Amidst all the gloom of sinking deeper by the day into the COVID-19 pandemic, there are rays of sunshine to be found.
Make no mistake, the mixed messages we are receiving from our leaders with regard to the operation of schools, are doing nothing to allay our fears, concerns and confusion. Nonetheless, some bright news is to be found.
I didn’t live through WW2, but my parents did, doing so in Europe. From the stories they told me, people banded together, finding ways to help each other feel better and get through the desolate years together. They told me stories their parents had told them about how they had survived WW1 followed almost immediately by the Spanish Flu pandemic.
I couldn’t help but be reminded of those stories as I chatted with my staff members, keeping the appropriate distance from each other, in and around our school this week. The camaraderie, always present but now brimming with extra warmth and caring, was overwhelming. Conversations floated seamlessly from topic to topic – one minute sharing ideas on how best we could provide quality remote learning resources for our students when term 2 starts, to wondering when all this would end and how. The bonhomie was infectious with the sharp-witted comics among us creating the laughter that was so therapeutic
It was a level playing field in many ways – sure we all have different roles and positions of responsibility, but the sense of belonging and unity was as never before. Maybe, someone noted, if any good was to come from this dreadful disease, a greater sense of community and connectedness for all of us as world citizens may flourish and stay.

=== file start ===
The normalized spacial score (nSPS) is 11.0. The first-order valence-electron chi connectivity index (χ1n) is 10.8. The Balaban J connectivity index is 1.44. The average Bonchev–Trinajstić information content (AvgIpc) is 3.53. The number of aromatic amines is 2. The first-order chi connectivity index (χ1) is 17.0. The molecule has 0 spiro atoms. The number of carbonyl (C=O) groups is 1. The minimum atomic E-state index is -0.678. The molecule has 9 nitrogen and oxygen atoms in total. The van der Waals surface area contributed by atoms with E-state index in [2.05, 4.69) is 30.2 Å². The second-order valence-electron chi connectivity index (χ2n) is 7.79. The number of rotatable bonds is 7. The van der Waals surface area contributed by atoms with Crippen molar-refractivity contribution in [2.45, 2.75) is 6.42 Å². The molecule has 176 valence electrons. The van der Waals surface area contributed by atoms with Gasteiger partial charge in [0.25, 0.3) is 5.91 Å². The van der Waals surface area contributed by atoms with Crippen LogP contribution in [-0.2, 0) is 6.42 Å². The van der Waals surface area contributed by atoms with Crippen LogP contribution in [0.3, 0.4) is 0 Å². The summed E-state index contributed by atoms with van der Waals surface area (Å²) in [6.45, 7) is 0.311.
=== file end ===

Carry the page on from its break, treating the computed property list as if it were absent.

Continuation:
On another note, teachers across Australia are right now working so hard, developing online learning resources for their students in time for the commencement of term 2. From that perspective, the dreadful spectre of COVID-19 has provided us with an opportunity to fast track that which we were doing already, but without haste – providing our students with the best of both learning worlds – the real and the virtual. That can only be a good thing.
As we were about to leave, one of my younger teachers commented on how she had never realised before all this, just how fragile our way of life really was, how hard hardship could be and how Australia might be an island continent, but more importantly, how inter-connected the world actually is.
Let’s hope we never forget.
Henry Grossek is the principal of Berwick Lodge Primary School, located in Melbourne.
*This article is the first in an ongoing series of good news stories focused on how principals, teachers and students are showing compassion, courage and humanity during this challenging and uncertain time.